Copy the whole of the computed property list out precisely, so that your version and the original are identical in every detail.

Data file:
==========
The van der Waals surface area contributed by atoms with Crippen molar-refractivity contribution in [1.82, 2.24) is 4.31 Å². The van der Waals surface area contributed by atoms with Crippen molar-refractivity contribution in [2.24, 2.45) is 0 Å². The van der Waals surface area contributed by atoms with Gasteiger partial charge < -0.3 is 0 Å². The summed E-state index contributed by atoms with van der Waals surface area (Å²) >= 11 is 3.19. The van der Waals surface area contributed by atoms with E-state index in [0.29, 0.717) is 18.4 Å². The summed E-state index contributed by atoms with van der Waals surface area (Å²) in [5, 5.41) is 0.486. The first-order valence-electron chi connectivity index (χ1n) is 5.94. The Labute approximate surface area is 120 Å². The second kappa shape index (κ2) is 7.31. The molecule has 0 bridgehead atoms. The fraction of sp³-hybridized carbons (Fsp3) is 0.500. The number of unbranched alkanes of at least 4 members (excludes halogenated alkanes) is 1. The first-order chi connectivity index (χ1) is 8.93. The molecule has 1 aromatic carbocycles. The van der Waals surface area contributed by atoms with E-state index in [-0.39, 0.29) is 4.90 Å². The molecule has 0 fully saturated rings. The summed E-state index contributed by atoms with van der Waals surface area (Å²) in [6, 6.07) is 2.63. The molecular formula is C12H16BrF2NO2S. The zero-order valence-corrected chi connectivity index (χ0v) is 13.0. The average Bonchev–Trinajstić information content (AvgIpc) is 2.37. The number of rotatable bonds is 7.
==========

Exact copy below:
The van der Waals surface area contributed by atoms with Crippen molar-refractivity contribution in [1.82, 2.24) is 4.31 Å². The van der Waals surface area contributed by atoms with Crippen molar-refractivity contribution in [2.24, 2.45) is 0 Å². The van der Waals surface area contributed by atoms with Gasteiger partial charge < -0.3 is 0 Å². The summed E-state index contributed by atoms with van der Waals surface area (Å²) >= 11 is 3.19. The van der Waals surface area contributed by atoms with E-state index in [0.29, 0.717) is 18.4 Å². The summed E-state index contributed by atoms with van der Waals surface area (Å²) in [5, 5.41) is 0.486. The first-order valence-electron chi connectivity index (χ1n) is 5.94. The Labute approximate surface area is 120 Å². The second kappa shape index (κ2) is 7.31. The molecule has 0 bridgehead atoms. The fraction of sp³-hybridized carbons (Fsp3) is 0.500. The number of unbranched alkanes of at least 4 members (excludes halogenated alkanes) is 1. The first-order chi connectivity index (χ1) is 8.93. The molecule has 1 aromatic carbocycles. The van der Waals surface area contributed by atoms with E-state index in [-0.39, 0.29) is 4.90 Å². The molecule has 0 fully saturated rings. The summed E-state index contributed by atoms with van der Waals surface area (Å²) in [6, 6.07) is 2.63. The molecular formula is C12H16BrF2NO2S. The zero-order valence-corrected chi connectivity index (χ0v) is 13.0. The average Bonchev–Trinajstić information content (AvgIpc) is 2.37. The number of rotatable bonds is 7.